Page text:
2020 Has Been Devastating. How Can We Cope With The Mental Health Impact And Build Emotional Resilience?
The combined emotional toll of fallout from the pandemic, racial injustice, a hyper-polarized political environment and uncertainty about the future has had a devastating impact on Americans' mental health in 2020.
The year brought job losses and economic stress, political fury and vitriol, protests against police brutality, isolation from friends and family, and the deaths of loved ones.
What are healthy ways to cope with feelings of sadness and depression and build emotional resilience during these dark times? How can we get through grief in the absence of traditional ways of mourning?
What are the warning signs for kids and teens struggling with depression or anxiety? When should you seek professional help?
How can you support a loved one experiencing emotional distress? What should you do if concerned about the risk of suicide?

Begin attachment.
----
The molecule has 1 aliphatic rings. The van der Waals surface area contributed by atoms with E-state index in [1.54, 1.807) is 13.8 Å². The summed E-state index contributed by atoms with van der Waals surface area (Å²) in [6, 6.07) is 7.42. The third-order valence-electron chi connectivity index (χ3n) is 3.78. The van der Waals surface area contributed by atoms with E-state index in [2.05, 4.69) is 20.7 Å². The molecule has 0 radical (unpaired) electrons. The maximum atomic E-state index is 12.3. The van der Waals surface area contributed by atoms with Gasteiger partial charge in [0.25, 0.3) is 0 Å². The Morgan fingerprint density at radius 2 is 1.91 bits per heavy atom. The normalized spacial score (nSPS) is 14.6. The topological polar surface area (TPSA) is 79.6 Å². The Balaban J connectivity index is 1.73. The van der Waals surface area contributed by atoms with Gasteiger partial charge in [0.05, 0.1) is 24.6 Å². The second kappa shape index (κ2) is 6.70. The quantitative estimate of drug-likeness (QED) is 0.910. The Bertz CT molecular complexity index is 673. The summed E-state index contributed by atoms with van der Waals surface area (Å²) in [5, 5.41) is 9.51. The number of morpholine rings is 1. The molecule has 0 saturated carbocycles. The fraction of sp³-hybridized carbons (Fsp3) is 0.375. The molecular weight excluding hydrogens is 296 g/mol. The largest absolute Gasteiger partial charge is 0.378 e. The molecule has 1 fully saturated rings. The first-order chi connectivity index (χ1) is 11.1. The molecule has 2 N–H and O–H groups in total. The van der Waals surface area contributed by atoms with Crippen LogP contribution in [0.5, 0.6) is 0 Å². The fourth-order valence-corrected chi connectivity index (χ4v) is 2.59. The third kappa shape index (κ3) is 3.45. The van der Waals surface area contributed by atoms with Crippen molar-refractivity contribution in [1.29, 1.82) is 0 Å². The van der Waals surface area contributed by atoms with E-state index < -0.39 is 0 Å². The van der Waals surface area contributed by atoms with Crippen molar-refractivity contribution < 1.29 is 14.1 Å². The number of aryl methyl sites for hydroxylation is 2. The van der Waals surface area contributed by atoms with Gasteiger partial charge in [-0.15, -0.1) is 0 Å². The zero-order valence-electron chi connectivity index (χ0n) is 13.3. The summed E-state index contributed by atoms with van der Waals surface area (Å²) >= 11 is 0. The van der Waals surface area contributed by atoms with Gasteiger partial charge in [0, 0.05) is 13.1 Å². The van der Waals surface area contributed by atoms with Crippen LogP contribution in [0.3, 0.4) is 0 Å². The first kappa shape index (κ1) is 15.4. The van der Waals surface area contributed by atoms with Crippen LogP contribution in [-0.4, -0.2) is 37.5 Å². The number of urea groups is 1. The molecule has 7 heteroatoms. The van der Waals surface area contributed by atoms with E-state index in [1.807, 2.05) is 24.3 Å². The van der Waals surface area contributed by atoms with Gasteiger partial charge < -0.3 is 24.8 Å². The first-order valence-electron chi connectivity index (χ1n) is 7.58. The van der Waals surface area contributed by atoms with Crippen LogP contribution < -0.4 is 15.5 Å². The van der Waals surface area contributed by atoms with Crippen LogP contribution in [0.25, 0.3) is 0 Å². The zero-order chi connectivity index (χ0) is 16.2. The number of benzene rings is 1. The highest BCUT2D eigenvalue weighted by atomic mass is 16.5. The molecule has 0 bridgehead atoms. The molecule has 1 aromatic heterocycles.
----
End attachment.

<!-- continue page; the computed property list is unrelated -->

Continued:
What mental health support is available remotely? What does emotional recovery look like after a year of bad news?
If you or someone you know is feeling overwhelmed by the COVID-19 pandemic, help is available 24/7 through the toll-free Texas COVID-19 Mental Health Support Line at 833-986-1919 and the National Suicide Prevention Lifeline at 800-273-8255.
San Antonio City Council recently approved a contract with University of Texas Teen Health for Project YES, an online preventative program for depression and anxiety in adolescents. Click here for more information.
- Dr. Norman Rosenthal, M.D., clinical professor of psychiatry at Georgetown University School of Medicine
- Jennifer Rothman, senior manager of youth and young adult initiatives at the National Alliance on Mental Illness (NAMI)
- Carolina Hausmann-Stabile, Ph.D., assistant professor in the Graduate School of Social Work and Social Research at Bryn Mawr College; founding member of The Youth Suicide Research Consortium
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*This interview was recorded on Thursday, December 17.